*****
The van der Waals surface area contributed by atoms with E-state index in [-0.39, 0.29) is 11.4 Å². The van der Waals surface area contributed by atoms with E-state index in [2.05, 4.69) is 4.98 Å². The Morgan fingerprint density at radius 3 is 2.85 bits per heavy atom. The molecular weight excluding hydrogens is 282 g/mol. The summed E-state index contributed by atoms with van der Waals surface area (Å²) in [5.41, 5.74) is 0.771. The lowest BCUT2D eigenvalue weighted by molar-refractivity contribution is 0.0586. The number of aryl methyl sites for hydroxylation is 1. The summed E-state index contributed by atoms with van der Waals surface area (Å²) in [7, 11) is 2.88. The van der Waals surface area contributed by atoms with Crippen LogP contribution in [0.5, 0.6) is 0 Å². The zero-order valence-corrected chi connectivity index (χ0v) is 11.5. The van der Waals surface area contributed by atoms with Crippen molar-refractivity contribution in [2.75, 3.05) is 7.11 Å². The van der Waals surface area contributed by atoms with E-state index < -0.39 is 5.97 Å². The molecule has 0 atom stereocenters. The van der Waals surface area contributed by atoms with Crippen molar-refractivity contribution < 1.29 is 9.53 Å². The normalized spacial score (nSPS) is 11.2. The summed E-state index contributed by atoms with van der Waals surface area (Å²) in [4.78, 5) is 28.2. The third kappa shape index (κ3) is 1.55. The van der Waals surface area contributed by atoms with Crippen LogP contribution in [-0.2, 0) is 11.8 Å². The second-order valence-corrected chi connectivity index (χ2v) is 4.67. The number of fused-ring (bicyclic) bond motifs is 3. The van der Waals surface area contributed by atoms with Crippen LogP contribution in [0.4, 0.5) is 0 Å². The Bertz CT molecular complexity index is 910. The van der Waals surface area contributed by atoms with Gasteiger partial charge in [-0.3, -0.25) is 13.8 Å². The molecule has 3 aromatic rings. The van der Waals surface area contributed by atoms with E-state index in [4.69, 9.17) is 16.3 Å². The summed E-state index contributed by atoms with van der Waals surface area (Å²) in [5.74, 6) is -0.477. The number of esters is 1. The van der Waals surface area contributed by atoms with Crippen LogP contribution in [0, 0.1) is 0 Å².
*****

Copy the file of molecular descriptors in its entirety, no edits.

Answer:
The van der Waals surface area contributed by atoms with E-state index in [-0.39, 0.29) is 11.4 Å². The van der Waals surface area contributed by atoms with E-state index in [2.05, 4.69) is 4.98 Å². The Morgan fingerprint density at radius 3 is 2.85 bits per heavy atom. The molecular weight excluding hydrogens is 282 g/mol. The summed E-state index contributed by atoms with van der Waals surface area (Å²) in [5.41, 5.74) is 0.771. The lowest BCUT2D eigenvalue weighted by molar-refractivity contribution is 0.0586. The number of aryl methyl sites for hydroxylation is 1. The summed E-state index contributed by atoms with van der Waals surface area (Å²) in [7, 11) is 2.88. The van der Waals surface area contributed by atoms with Crippen LogP contribution in [0.5, 0.6) is 0 Å². The zero-order valence-corrected chi connectivity index (χ0v) is 11.5. The van der Waals surface area contributed by atoms with Crippen molar-refractivity contribution in [2.75, 3.05) is 7.11 Å². The van der Waals surface area contributed by atoms with E-state index < -0.39 is 5.97 Å². The molecule has 0 atom stereocenters. The van der Waals surface area contributed by atoms with Crippen molar-refractivity contribution < 1.29 is 9.53 Å². The normalized spacial score (nSPS) is 11.2. The summed E-state index contributed by atoms with van der Waals surface area (Å²) in [4.78, 5) is 28.2. The third kappa shape index (κ3) is 1.55. The van der Waals surface area contributed by atoms with Crippen LogP contribution in [-0.2, 0) is 11.8 Å². The second-order valence-corrected chi connectivity index (χ2v) is 4.67. The number of fused-ring (bicyclic) bond motifs is 3. The van der Waals surface area contributed by atoms with Crippen LogP contribution in [0.4, 0.5) is 0 Å². The Bertz CT molecular complexity index is 910. The van der Waals surface area contributed by atoms with Gasteiger partial charge in [-0.3, -0.25) is 13.8 Å². The molecule has 3 aromatic rings. The van der Waals surface area contributed by atoms with E-state index in [4.69, 9.17) is 16.3 Å². The summed E-state index contributed by atoms with van der Waals surface area (Å²) in [5.74, 6) is -0.477. The number of esters is 1. The van der Waals surface area contributed by atoms with Crippen LogP contribution in [0, 0.1) is 0 Å².